“Intelligence and investigative information have shown that Guangzhou has strong ties to international drug trafficking organizations operating in China and elsewhere,” Russell Baer, a DEA special agent in Washington, said in an email. “These criminal groups in Guangzhou utilize trade-based money laundering schemes to legitimize drug profits, use the port facilities as a transit point to ship illegal narcotics, and purchase synthetic drugs along with precursor chemicals.”

Other Stories of Interest

Engineer Accused of Helping China Produce Nuclear Material Is Cooperating with FBI

Szuhsiung “Allen” Ho

Szuhsiung “Allen” Ho

By Steve Neavling
ticklethewire.com

An American engineer accused of helping China develop and produce nuclear material is cooperating with the FBI.

Szuhsiung “Allen” Ho is expected to plead guilty Friday in federal court as part of a plea deal in which he provided vital information about the inner workings of China’s nuclear program, the USA Today reports.

It’s a big victory for the FBI’s first case of nuclear espionage involving China.

Federal authorities indicted Ho, his firm, Energy Technology International and Chinese nuclear power plant China General Nuclear Power in April.

The USA Today wrote:

It is the first such case in the nation brought under a provision of law that regulates the sharing of U.S. nuclear technology with certain countries deemed too untrustworthy to see it. Those countries include China. Although the technology is used for nuclear-power generation, the by-product of that process can be used to produce nuclear weapons.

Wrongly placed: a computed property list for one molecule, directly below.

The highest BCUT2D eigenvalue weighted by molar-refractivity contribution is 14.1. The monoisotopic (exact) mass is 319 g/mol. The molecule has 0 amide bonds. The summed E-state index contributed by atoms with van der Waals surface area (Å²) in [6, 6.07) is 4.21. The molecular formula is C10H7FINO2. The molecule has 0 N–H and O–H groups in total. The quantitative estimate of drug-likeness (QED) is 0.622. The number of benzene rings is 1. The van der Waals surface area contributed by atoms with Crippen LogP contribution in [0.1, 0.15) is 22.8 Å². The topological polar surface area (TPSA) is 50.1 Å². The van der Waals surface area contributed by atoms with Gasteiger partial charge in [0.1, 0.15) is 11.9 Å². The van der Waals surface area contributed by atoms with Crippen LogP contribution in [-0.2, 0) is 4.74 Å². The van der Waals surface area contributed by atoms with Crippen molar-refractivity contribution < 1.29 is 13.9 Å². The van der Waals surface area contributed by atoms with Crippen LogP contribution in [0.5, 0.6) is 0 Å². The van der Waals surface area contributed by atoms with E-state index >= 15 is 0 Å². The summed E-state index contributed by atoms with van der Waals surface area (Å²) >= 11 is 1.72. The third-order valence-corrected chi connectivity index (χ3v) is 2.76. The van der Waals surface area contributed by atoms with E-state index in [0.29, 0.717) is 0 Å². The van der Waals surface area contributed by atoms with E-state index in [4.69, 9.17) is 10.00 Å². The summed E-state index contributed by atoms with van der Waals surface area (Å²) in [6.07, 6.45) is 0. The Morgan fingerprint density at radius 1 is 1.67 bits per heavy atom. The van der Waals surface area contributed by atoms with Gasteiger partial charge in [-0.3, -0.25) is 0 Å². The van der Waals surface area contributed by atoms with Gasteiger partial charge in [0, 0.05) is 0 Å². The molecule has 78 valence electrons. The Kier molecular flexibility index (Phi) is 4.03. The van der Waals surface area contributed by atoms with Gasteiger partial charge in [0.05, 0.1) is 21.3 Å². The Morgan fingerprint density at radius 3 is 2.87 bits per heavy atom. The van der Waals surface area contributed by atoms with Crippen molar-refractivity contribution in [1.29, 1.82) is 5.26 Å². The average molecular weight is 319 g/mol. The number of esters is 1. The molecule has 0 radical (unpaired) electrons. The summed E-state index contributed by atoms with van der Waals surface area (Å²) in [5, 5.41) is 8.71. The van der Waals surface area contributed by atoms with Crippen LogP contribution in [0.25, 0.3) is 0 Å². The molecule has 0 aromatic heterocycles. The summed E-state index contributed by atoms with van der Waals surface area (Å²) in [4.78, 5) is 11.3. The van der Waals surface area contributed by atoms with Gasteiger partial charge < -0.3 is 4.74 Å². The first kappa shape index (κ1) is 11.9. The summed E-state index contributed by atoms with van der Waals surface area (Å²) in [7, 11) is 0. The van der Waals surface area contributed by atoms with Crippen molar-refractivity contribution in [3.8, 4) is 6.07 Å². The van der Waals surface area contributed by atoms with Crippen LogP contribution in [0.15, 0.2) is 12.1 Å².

The investigation began at the behest of the Tennessee Valley Authority, which contacted the FBI with concerns about one of its senior executives, engineer Ching Huey, who later admitted he was paid by Ho and, by extension, the Chinese government, to supply information about nuclear power production and even traveled to China on the Chinese government’s dime. Huey agreed to cooperate in the probe. He has since struck a plea deal.

FBI Investigates Several Years of China-Linked Hacks of FDIC

computer spies2By Steve Neavling
ticklethewire.com

The FBI is investigating what appears to be Chinese military-sponsored hacks of computers at the Federal Deposit Insurance Corporation since 2010, sources told Reuters.